Denkmäler, Literatur und die Sprache der Erinnerung : Kollektives Gedenken an den Holocaust in Deutschland nach 1989 / by Kirsten Harjes
Includes bibliographical references (p. 241-252)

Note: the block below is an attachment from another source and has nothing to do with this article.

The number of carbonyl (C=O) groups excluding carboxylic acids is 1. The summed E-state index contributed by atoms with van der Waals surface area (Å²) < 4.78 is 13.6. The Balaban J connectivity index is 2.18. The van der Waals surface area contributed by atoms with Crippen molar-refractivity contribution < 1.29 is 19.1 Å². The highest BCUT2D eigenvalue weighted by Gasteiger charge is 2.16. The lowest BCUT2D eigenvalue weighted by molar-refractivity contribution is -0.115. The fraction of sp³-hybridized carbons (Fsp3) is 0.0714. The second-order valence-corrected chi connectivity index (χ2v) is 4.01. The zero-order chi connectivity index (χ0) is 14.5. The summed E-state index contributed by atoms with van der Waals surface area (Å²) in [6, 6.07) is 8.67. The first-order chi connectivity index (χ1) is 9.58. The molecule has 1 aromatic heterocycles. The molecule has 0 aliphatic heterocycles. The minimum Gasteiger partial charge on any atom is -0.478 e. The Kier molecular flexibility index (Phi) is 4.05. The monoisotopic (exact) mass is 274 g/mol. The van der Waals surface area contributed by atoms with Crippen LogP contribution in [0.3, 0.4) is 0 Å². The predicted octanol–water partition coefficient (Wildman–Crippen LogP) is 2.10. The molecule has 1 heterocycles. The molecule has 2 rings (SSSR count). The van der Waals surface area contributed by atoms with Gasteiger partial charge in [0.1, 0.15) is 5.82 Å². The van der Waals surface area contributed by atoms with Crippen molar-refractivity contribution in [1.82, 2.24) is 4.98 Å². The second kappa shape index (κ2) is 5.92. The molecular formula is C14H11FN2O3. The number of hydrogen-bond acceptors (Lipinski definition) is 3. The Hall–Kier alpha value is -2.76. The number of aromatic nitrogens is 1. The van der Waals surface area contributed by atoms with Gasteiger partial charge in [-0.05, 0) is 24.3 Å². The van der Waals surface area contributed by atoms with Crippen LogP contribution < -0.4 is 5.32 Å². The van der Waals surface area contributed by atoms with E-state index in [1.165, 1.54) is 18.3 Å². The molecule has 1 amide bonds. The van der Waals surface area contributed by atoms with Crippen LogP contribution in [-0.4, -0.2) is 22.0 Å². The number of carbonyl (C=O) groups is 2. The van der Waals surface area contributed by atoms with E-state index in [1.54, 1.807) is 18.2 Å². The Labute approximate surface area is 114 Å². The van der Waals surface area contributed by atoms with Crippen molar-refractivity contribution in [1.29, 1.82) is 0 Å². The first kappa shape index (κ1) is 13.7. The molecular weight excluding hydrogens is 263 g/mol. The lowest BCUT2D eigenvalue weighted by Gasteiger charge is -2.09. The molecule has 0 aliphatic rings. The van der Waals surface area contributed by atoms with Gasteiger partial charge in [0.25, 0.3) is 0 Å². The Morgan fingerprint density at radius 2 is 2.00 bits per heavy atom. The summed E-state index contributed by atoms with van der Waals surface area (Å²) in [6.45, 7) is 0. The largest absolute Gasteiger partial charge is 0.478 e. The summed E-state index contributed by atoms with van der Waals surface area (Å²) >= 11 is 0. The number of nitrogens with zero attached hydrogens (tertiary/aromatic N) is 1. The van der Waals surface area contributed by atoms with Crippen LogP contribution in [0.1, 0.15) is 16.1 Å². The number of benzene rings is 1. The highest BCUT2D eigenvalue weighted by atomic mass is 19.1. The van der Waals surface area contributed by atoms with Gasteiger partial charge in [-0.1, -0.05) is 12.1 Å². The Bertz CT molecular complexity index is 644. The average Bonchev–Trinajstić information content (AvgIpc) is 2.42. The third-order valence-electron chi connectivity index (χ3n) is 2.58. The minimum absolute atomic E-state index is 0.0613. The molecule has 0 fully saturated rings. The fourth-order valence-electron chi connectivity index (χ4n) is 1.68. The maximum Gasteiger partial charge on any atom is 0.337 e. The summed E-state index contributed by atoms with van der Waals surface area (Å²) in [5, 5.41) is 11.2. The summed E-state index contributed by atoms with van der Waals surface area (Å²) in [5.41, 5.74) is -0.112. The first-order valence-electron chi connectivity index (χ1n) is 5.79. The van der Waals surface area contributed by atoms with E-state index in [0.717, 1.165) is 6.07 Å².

This dissertation examines how German-speaking countries remembered the Holocaust during the 1990s. The primary sources are (1) the 1995 novel Morbus Kitahara by the Austrian writer Christoph Ransmayr, and (2) a wide range of documents emerging from the public debate since 1988 on a national Holocaust memorial in Berlin. The study also draws on recent scholarly research on the representation of the Holocaust in museums, memorials, literature, and film, devoting special attention to theories of authenticity and collective memory. The dissertation locates the primary materials in the context of past practices of Holocaust memory, showing how current forms of commemoration define themselves in reference to a perceived legacy of both denial of and overcompensation for past crimes. The study argues that the culture of Holocaust memory began to take on a new, more forward-looking character during the 1990s as compared to previous decades. The 1990 unification of Germany, the increasing lack of living Holocaust survivors, the coming-of-age of a second post-war generation, and the rise of individualized conceptions of experience have altered the relationships among Holocaust memory, memory of the war, and national identity. Formulaic expressions such as “thou shalt not kill” and “thou shalt not forget,” polarized categories such as “victim/perpetrator,” and standardized depictions of perpetrators in terms of guilt, shame, and disgrace have been challenged and, in part, replaced by notions of historical responsibility and civic education. Associated with these changes, recent memorial designs have abandoned the traditional goal of conveying unambiguous messages, instead employing minimal and even “invisible” forms to facilitate audience participation in the interpretation and commemoration of the past. In the case of the national Holocaust memorial in Berlin, these ambitions have been expanded to include the goal of creating a form of memory that is both authentic and democratic. Although these ambitions incorporate numerous contradictions and were only partly realized, they indicate the direction that practices of collective memory might take in the future.
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